Secretly recorded tapes of National Rifle Association of America (NRA) discussions after the Columbine High School shooting of 1999 reveal the organization's immediate response to the tragedy and highlight the organization's public shift on school shootings.
NPR.org has reportedly obtained more than 2.5 hours' worth of audio conversations of the previously taped deliberations following the mass shooting and managed to confirm the identities of some of the individuals on the call. On the day of the shooting, the NRA's top officials including "executives, lobbyists, and public relations strategists" quickly scrambled to determine how to deal with the highly publicized crisis.
NRA strategists appeared to struggle as they worked to come up with an approach to the horrific ordeal. NPR notes that the strategists "sounded shaken and panicked as they pondered their next step into what would become an era of routine and horrific mass school shootings."
During those private discussions, they also mulled over a number of ways to approach the situation differently as opposed to taking the same inflexible stance it had taken in the past.
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"Everything we do here has a downside," NRA official Kayne Robinson said on the tapes. "Don't anybody kid yourself about this great macho thing of going down there and showing our chest and showing how damn tough we are. ... We are in deep s*** on this deal. ... And so anything we do here is going to be a matter of trying to decide the best of a whole bunch of very, very bad choices."
At the time, the 1999 shooting was deemed the worst mass shooting to take place at a United States school since the 1960s. NRA lobbyist Jim Baker on the conference call.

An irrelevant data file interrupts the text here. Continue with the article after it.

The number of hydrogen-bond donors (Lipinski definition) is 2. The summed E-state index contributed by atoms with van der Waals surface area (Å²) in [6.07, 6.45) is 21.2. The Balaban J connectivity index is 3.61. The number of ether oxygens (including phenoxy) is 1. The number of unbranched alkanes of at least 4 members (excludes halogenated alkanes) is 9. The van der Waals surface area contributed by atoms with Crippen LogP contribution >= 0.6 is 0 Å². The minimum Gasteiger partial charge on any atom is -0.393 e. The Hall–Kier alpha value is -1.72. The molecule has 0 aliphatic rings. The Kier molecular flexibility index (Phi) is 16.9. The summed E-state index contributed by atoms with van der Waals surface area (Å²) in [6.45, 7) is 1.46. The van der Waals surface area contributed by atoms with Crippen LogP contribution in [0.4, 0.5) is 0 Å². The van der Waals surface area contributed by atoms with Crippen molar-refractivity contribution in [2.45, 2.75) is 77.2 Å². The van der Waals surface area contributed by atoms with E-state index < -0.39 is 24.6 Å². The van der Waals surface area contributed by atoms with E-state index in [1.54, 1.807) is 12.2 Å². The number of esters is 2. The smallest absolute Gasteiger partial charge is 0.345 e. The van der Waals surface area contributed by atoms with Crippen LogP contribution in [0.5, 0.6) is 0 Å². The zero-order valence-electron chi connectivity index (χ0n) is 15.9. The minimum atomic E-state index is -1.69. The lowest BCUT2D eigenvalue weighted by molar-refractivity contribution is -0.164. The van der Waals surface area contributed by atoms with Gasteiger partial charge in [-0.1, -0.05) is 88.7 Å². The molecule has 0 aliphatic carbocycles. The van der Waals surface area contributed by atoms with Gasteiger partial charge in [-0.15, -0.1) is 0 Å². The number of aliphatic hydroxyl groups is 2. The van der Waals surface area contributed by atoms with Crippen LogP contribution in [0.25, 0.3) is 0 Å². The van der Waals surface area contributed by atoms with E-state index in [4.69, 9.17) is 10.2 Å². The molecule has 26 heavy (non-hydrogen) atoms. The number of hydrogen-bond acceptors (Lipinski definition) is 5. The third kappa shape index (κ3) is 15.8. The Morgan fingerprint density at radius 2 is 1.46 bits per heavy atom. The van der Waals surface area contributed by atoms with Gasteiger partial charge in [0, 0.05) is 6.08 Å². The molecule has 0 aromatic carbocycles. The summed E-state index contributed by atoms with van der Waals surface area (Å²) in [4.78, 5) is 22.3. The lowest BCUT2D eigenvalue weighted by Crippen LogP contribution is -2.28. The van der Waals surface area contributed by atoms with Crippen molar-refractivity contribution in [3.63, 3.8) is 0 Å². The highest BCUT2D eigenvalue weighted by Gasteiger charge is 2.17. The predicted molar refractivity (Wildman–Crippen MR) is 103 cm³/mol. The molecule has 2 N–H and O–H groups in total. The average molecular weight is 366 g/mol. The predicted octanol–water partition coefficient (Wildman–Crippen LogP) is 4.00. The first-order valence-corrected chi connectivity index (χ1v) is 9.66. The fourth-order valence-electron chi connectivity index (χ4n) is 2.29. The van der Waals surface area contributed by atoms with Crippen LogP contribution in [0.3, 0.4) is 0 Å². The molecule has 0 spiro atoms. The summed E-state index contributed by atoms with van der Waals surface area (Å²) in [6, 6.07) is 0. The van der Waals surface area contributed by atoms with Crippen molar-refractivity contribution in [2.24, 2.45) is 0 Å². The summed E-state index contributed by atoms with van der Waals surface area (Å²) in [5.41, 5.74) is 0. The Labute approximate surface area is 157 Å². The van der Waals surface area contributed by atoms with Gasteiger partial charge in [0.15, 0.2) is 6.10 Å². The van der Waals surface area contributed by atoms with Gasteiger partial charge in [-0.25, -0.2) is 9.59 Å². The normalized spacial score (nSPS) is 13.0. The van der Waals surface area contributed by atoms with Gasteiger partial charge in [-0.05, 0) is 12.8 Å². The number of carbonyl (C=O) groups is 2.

"At that same period where they're going to be burying these children, we're going to be having media ... trying to run through the exhibit hall, looking at kids fondling firearms, which is going to be a horrible, horrible, horrible juxtaposition," said Baker.
NPR also highlighted other key details from the calls. "In addition to mapping out their national strategy, NRA leaders can also be heard describing the organization's more activist members in surprisingly harsh terms, deriding them as 'hillbillies' and 'fruitcakes' who might go off-script after Columbine and embarrass them."
"I got to tell you, we got to think this thing through, because if we tuck tail and run, we're going to be accepting responsibility for what happened out there," said NRA official Jim Land.
PR consultant Tony Makris also weighed in on Land's remarks.
"That's one very good argument, Jim," Makris replied. "On the other side, if you don't appear to be deferential in honoring the dead, you end up being a tremendous s***head who wouldn't tuck tail and run, you know? So it's a double-edged sword."
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